Per Evren’s request, I forwarded some notes based on timecode on what mood I envisioned for the music in each scene. I got that over to him at the end of November and he got to work on the music. And I absolutely loved the song he wrote -- a piece of which you can hear in the opening clip. I had only a few suggestions for a re-work of some of the other parts which he was able to tweak. He also contributed some suggestions on sounds to add throughout the film which was helpful.

The three of us worked virtually from home computers but we set up December 13th as the day to all meet at David’s house to lay down the final soundtrack together. Of course, that got foiled due to a huge snowstorm (that’s Boston, for you). So we resigned ourselves to completing the project virtually. David output the final film on a DVD and FedExed it to me. And sure enough we did finish in time for the Tribeca deadline. A few weeks later, I stopped by David’s with a disk drive and copied over all the footage -- Final Cut Pro files, etc. -- in case I needed to do any final changes before screenings. It is important if you have an editor to make sure you get all the files once the film is complete. Storage isn’t as expensive as it used to be, but you can’t guarantee that your editor will hold onto your files for you forever (or even a few months).

Meanwhile, having gone through the hassle of obtaining music rights for a film I worked on years ago, I was thrilled to have the simplicity of a composer. Wait: not so fast.  It turned out that one scene had the kids watching TV and one of them coming in and changing the channel. David had popped in the Spongebob Squarepants theme, with Andy changing the channel to Entertainment Tonight. In the shot, you don’t see the TV, but you do hear the music. It worked perfectly.  And as much as I wanted to believe this would be covered under ‘fair use,’ I just am not that naïve especially since I have an aunt who works in music copyright (see LoroMusic.com).

So, I began the quest. There has been one improvement since I last obtained music rights (about 10 years ago): the Internet.  Basically here's how music rights work: you need to get two types of rights, master (the actual recording) and synchronization (the right to match the music and lyrics to visual media).  If you decide to re-record the song from scratch yourself, then all you need is the synchronization rights.  Read more about it in an article from NewEnglandFilm.com's archives "Getting in Tune: A Guide to Acquiring Music Rights for Your Film."

Anyway, it's quite simple to find who owns the rights to the songs you are seeking at www.bmi.com or www.ascap.com. And there is also the All Music Guide (www.allmusic.com) as an alternative source. The contact information is easily obtained that way. It sounds so simple as I explain it, so I’m not sure why I find music rights always so confusing but they are. I guess it's because there is usually lots of paperwork, several type of rights (among several songs) to keep track of, and several people at different companies who you have to follow-up with.  Anyway, the Spongebob use was approved but for some reason the writer or publisher for the Entertainment Tonight theme rejected my application. Probably because they don’t want to look foolish, although they do a fine job of that without my help. So I started to look for back-up music with the help of a very nice woman who works at Sony ATV licensing, and ultimately settled on the Jeopardy theme. All in all, the total cost was $2,000 -- essentially $500 for each song for each type of right. This got me one year of festival-only screenings and nothing more. A hefty price to pay if you ask me, but I did it. You can be sure next time I will be making sure there is no necessity for licensed music in my script.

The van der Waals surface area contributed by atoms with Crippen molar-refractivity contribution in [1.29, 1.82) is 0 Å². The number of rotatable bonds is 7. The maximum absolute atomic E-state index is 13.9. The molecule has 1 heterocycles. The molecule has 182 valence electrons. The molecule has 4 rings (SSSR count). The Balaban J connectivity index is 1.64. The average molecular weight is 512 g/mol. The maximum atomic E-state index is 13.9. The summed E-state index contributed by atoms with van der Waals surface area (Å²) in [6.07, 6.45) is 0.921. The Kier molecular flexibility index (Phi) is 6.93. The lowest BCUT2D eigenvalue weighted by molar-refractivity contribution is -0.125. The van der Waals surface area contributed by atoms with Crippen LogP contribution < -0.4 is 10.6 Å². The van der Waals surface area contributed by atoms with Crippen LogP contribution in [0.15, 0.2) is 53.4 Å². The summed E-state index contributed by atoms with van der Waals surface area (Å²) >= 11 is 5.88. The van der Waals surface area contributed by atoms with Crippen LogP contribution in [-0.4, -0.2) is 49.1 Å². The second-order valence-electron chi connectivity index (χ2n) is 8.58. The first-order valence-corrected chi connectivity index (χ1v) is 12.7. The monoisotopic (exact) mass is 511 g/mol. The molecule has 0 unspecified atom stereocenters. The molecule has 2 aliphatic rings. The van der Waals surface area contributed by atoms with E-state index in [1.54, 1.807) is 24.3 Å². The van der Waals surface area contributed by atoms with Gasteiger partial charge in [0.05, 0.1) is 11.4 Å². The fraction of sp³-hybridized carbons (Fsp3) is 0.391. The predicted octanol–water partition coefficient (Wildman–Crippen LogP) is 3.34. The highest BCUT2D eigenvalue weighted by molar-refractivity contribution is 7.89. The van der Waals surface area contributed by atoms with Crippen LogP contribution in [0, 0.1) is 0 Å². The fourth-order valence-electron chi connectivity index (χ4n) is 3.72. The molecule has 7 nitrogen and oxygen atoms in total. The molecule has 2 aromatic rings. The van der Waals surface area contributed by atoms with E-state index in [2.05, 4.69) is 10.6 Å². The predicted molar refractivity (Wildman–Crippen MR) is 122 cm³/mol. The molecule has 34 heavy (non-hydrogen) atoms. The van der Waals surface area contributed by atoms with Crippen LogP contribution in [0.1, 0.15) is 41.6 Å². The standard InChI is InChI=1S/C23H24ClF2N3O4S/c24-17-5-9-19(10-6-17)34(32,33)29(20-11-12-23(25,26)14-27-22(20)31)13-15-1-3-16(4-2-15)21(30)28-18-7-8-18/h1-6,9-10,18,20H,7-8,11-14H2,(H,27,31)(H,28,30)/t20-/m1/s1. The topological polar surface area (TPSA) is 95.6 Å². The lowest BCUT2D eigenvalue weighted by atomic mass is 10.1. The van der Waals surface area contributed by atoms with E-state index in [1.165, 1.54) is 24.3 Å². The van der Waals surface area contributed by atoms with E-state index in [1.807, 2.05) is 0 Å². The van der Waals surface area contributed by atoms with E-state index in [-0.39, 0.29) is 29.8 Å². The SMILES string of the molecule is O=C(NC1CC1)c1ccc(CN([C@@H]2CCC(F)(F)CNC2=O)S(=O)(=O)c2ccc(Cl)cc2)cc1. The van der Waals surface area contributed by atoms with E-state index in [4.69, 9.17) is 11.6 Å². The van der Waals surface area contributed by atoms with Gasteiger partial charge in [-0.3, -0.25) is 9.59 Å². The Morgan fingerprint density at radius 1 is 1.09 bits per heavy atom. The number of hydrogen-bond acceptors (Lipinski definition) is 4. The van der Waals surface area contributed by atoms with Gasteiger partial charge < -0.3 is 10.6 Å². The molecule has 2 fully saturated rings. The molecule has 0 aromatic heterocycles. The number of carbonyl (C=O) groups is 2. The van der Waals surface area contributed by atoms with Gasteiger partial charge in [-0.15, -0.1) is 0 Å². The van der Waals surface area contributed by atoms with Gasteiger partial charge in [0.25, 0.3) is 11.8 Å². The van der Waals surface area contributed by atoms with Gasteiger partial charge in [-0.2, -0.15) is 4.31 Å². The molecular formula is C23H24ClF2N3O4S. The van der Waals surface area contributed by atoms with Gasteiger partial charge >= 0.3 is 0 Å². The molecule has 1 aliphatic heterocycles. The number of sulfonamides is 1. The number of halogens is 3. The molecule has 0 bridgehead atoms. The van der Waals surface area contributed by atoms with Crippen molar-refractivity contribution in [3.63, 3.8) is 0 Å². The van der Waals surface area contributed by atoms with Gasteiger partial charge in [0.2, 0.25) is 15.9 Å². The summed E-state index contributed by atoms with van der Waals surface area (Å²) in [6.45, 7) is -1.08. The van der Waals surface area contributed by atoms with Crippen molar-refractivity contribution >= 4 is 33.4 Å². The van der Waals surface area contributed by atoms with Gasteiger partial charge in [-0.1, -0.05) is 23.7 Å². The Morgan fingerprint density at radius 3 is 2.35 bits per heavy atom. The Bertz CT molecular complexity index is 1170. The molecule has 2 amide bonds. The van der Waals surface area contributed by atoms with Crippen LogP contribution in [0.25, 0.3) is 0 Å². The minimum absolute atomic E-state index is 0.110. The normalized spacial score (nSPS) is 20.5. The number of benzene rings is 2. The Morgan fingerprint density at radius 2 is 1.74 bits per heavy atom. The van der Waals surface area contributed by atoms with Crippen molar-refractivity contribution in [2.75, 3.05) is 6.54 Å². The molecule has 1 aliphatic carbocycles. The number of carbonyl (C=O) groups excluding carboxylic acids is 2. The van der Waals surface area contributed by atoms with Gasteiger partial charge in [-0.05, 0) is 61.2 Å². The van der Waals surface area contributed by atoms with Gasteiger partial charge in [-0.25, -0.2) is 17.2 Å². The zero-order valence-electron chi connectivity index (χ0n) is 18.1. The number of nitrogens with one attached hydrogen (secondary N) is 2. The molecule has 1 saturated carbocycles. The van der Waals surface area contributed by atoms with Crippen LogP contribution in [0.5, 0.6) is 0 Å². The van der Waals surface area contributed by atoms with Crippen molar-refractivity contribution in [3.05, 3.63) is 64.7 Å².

Since the rights I bought only lasted a year and didn’t include Internet rights, I also purchased a song (Sugar Power theme) from Rumblefish ($25) and found one royalty-free new song and was able to create an alternate version of the film with those songs in it.

Festival Dance

Submitting to film festivals is not glamorous -- it’s a lot of paperwork, post office trips, and rejection. Each festival costs on average about $25-$40 for submission so it’s not cheap either. I got a few rejections for festivals that were clear reaches: Tribeca, Aspen. But happily, I received a few acceptances as well: Woods Hole Film Festival premiered the film on July 26, 2008 and the Rhode Island International Film Festival will screen it on August 5, 2008 at 9:30 am. Most festivals I found were very considerate in replying with a rejection or acceptance by their own notification deadline, but there were a few unfortunate exceptions. For example, the Newport International Film Festival sent me their rejection email on May 8th, over a week after the notification date and even after they had posted their schedule to the general public online.

Finally, once you are actually accepted into a film festival, you need to provide them with a master. Not surprisingly, every venue accepts different formats. So the HDCam master that I had made worked great for Woods Hole, but for Rhode Island I rushed to get a BluRay mastered (George Marshall the festival director assured me that DVD would be fine, but I just couldn’t do it). Since BluRay is relatively new, I had to do some research on what companies provide this and came across Gamma Ray Digital, Inc. in Boston who was able to get it out in the nick of time with the help of Video and Vision in Newport, RI (literally as I write this)!

At the premiere of the film last week, I also learned that it’s wise to take on the marketing of your screenings and this can’t just mean posting it on your website. A little slimmer of an audience than I expected, but it was still great fun to see the film on a screen larger than my TV and get reactions from the audience. But there are lots of things you can do to promote your screening: post it on NewEnglandFilm.com, send out emails to friends and family; send out press releases; mail out postcards.  Promote it in any way you can.  And here I am doing that -- come to the next screening of Red Sneakers!

Red Sneakers screens on August 5, 2008 at 9:30 as part of the Rhode Island International Film Festival.  More information on the screening can be found at http://riiff2008.withoutabox.com/festivals/event_item.php?id=16754 and the film festival website at www.film-festival.org.  For more information on the film, visit www.redsneakersmovie.com.